Increasing numbers of fearful people are crossing the border in frigid temperatures
Over the past few months refugees have been entering Canada from the United States from remote, unguarded border locations. Many of them are African asylum seekers who are fearful that the crackdown on immigrants in the U.S. will result in them being deported to their countries of origin. So they take their chances walking in frigid winter temperatures, snow and ice, to make the journey north.
The Guardian reports that advocates in Manitoba say some 139 refugees, including children, have made the dangerous crossing since January 1,2017, while groups in British Columbia, Quebec, and Ontario also report a rise in these crossings.
There’s a long standing pact between the U.S. and Canada called the Safe Third Country Agreement, which was signed after the Sept. 11, 2001 terrorist attacks and states that a refugee must claim asylum in the country where they first arrive. So, a refugee arriving at a Canadian border checkpoint could be refused and turned back to the U.S.
According to Mitchell Goldberg, president of the Canadian Association of Refugee Lawyers, this is why refugees are crossing the border illegally into Canada.
“They’re being told the only way you can make a claim in Canada is to cross the border,” says Goldberg. “They’re being told that’s illegal, but in fact that’s the only way for them to make a refugee claim, and if their life is in danger in their country, that’s the only recourse left for them to get into the country and make a claim inside.”
Prime Minister Justin Trudeau said last week that his government would not seek to stem “irregular migration along the US border. “We will continue to strike that balance between a rigorous system and accepting people who need help,” Trudeau said.
MPR News tells the stories of a few of the individuals who’ve made the crossing since the new year. Bashir Yussuf is one of them. His story begins in Somalia, where he says after falling in love with a girl from another tribe, he was beaten. After being hospitalized, he fled the country, first to South America — a common route for asylum seekers —before he managed to make it through the jungles of Panama to the U.S. border. Yussuf made it to San Diego where he worked odd jobs, waiting for his refugee claim to be processed. But after his claim was denied and he was ordered to be deported in late 2015, he made his way to Minneapolis where a friend found someone willing to drive him to the Canadian border. Yussuf says he was convinced he had to flee the U.S. before he was deported since “a return to Somalia would be a death sentence.”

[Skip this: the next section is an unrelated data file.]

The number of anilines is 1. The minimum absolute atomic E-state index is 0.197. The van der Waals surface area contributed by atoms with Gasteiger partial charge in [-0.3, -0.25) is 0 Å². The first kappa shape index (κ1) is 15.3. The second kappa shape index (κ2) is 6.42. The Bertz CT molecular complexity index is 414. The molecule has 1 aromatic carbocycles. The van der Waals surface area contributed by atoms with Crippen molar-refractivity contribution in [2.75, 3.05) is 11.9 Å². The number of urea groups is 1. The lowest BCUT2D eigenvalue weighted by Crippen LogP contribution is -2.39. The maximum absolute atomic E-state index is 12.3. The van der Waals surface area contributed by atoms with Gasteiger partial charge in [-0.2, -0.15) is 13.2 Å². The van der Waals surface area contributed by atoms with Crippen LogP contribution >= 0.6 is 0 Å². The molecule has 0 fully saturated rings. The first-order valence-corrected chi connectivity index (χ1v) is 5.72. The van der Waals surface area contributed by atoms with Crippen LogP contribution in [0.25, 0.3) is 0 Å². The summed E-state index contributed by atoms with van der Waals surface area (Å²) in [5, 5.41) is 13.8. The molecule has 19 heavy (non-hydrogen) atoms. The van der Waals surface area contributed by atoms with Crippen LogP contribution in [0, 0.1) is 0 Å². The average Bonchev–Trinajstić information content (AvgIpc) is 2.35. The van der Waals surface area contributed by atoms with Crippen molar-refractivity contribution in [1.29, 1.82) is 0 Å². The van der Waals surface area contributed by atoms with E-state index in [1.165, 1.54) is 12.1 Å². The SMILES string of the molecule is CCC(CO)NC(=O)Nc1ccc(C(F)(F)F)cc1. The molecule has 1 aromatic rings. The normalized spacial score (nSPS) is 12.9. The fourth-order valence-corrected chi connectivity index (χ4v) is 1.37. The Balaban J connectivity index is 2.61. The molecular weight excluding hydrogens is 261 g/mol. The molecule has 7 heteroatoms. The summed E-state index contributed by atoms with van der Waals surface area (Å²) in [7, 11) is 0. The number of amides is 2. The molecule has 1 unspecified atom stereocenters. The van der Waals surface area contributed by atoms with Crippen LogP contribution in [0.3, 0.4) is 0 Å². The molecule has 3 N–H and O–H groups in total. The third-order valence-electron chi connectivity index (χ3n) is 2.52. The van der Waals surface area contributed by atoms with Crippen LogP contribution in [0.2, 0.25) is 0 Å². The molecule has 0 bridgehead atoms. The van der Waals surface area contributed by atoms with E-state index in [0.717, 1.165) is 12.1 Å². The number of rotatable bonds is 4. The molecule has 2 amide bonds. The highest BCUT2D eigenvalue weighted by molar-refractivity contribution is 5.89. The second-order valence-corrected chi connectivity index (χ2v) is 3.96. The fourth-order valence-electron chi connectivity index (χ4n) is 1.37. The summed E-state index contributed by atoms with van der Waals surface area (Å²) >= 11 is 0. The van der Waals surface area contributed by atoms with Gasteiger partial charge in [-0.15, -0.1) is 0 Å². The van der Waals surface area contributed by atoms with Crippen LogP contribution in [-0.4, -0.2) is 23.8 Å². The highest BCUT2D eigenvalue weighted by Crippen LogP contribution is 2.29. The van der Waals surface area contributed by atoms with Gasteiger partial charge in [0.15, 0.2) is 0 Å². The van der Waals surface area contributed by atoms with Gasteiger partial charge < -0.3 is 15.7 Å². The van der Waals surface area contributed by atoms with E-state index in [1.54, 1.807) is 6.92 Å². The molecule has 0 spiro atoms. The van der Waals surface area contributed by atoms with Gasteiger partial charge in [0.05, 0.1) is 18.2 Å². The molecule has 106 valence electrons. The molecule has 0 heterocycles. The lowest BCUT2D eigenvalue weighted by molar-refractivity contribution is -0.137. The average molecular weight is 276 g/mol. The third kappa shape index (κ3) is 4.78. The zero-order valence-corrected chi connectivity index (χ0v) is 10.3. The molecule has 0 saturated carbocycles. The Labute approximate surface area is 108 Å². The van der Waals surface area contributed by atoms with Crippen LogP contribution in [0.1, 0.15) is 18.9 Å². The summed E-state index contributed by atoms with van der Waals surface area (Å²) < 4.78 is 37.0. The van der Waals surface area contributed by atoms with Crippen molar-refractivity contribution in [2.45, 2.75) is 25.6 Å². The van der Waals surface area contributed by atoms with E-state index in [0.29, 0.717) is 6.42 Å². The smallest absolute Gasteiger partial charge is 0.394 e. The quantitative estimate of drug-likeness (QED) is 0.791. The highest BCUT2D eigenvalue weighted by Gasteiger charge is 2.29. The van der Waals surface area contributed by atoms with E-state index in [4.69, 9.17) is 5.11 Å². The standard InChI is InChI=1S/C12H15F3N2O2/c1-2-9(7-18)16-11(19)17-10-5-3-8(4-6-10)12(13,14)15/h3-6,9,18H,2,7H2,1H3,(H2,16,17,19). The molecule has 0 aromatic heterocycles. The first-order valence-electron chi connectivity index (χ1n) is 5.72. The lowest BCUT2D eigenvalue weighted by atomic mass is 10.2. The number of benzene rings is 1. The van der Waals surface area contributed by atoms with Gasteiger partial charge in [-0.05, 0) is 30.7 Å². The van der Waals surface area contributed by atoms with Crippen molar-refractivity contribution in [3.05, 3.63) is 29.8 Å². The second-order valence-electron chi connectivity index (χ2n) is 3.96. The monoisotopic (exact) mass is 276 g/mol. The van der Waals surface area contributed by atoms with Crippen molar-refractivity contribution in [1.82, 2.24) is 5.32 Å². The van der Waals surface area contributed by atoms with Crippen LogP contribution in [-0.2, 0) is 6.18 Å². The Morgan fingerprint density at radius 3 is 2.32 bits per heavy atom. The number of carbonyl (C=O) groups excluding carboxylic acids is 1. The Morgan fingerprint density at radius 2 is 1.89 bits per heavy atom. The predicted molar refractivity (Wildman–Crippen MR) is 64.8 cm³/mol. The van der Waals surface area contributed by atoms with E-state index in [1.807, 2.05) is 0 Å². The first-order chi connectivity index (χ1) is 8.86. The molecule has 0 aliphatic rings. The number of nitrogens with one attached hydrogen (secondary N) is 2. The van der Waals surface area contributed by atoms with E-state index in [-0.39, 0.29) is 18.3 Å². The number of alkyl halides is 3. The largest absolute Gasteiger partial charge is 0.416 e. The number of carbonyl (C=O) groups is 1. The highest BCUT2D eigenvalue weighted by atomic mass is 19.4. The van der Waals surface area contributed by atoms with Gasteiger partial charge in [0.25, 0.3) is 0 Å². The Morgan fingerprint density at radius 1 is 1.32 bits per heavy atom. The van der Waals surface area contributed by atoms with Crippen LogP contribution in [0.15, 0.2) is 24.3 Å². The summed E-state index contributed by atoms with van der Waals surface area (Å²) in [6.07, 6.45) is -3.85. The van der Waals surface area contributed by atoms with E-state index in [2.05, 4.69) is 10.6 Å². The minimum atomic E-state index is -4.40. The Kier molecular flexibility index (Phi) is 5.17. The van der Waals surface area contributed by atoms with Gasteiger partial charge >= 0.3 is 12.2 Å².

These fears also drove two men from Ghana to take the same desperate measures, according to the same article in MPR. Razak Iyal and Seidu Mohammed paid a hefty price for crossing the border on a bitterly cold night in late December. They both suffered severe frostbite. All of Mohammed’s fingers and parts of both ears had to be amputated and Iyal lost all his fingers except for a thumb. It’s now impossible for them to do many basics, like tie their own shoes.
Still, as they sit with bandages on their hands, the men told MPR that they do not regret their choice. When they arrived in the U.S., they had high hopes they could build new lives, but ended up completely disillusioned. Both spent time in detention centers. When Iyal arrived over two years ago, he was handcuffed, chained and taken to a detention center in Arizona where he spent two years. He claims he was told to provide proof that his life was in danger in his home country of Ghana, but because he was not allowed access to internet or phone, he couldn’t get the information required.
The two men say they met in a Minneapolis bus station and after being contacted by immigration officials and fearing deportation, decided to flee.
“When I saw that letter, my body was shaking. I couldn’t even sleep that day,” says Mohammed. He packed a bag and left, telling no one. But despite his unknown fate and losing all his fingers and, he still has a dream. In Ghana, he earned a living playing soccer; now he says he wants to take a coaching course and get a license to start coaching kids.